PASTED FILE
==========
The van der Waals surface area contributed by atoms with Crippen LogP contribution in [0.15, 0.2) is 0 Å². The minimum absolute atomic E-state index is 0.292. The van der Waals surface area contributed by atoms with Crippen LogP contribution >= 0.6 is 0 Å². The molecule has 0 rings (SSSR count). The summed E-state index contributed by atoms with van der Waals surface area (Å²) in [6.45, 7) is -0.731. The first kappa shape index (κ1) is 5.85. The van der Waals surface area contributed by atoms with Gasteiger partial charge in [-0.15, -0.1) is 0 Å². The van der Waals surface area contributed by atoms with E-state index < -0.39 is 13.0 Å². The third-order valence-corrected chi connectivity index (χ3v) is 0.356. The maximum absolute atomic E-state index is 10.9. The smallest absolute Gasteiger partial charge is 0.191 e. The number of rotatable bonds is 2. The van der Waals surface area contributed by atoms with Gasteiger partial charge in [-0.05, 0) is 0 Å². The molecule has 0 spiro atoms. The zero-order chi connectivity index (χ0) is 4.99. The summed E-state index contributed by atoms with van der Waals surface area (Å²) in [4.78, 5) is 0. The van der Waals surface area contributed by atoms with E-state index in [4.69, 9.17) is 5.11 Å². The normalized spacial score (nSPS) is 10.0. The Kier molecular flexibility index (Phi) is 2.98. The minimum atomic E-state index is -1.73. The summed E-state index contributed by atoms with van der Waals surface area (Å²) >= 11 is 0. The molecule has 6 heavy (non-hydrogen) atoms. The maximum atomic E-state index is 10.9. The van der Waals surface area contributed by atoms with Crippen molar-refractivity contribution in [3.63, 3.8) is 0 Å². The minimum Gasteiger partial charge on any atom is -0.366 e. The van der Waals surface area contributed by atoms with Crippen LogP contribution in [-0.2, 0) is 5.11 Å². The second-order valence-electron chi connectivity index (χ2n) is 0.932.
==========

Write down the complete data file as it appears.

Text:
The van der Waals surface area contributed by atoms with Crippen LogP contribution in [0.15, 0.2) is 0 Å². The minimum absolute atomic E-state index is 0.292. The van der Waals surface area contributed by atoms with Crippen LogP contribution >= 0.6 is 0 Å². The molecule has 0 rings (SSSR count). The summed E-state index contributed by atoms with van der Waals surface area (Å²) in [6.45, 7) is -0.731. The first kappa shape index (κ1) is 5.85. The van der Waals surface area contributed by atoms with Gasteiger partial charge in [-0.15, -0.1) is 0 Å². The van der Waals surface area contributed by atoms with E-state index < -0.39 is 13.0 Å². The third-order valence-corrected chi connectivity index (χ3v) is 0.356. The maximum absolute atomic E-state index is 10.9. The smallest absolute Gasteiger partial charge is 0.191 e. The number of rotatable bonds is 2. The van der Waals surface area contributed by atoms with Gasteiger partial charge in [-0.05, 0) is 0 Å². The molecule has 0 spiro atoms. The zero-order chi connectivity index (χ0) is 4.99. The summed E-state index contributed by atoms with van der Waals surface area (Å²) in [4.78, 5) is 0. The van der Waals surface area contributed by atoms with E-state index in [4.69, 9.17) is 5.11 Å². The normalized spacial score (nSPS) is 10.0. The Kier molecular flexibility index (Phi) is 2.98. The minimum atomic E-state index is -1.73. The summed E-state index contributed by atoms with van der Waals surface area (Å²) >= 11 is 0. The molecule has 6 heavy (non-hydrogen) atoms. The maximum atomic E-state index is 10.9. The van der Waals surface area contributed by atoms with Crippen molar-refractivity contribution in [3.63, 3.8) is 0 Å². The minimum Gasteiger partial charge on any atom is -0.366 e. The van der Waals surface area contributed by atoms with Crippen LogP contribution in [-0.2, 0) is 5.11 Å². The second-order valence-electron chi connectivity index (χ2n) is 0.932.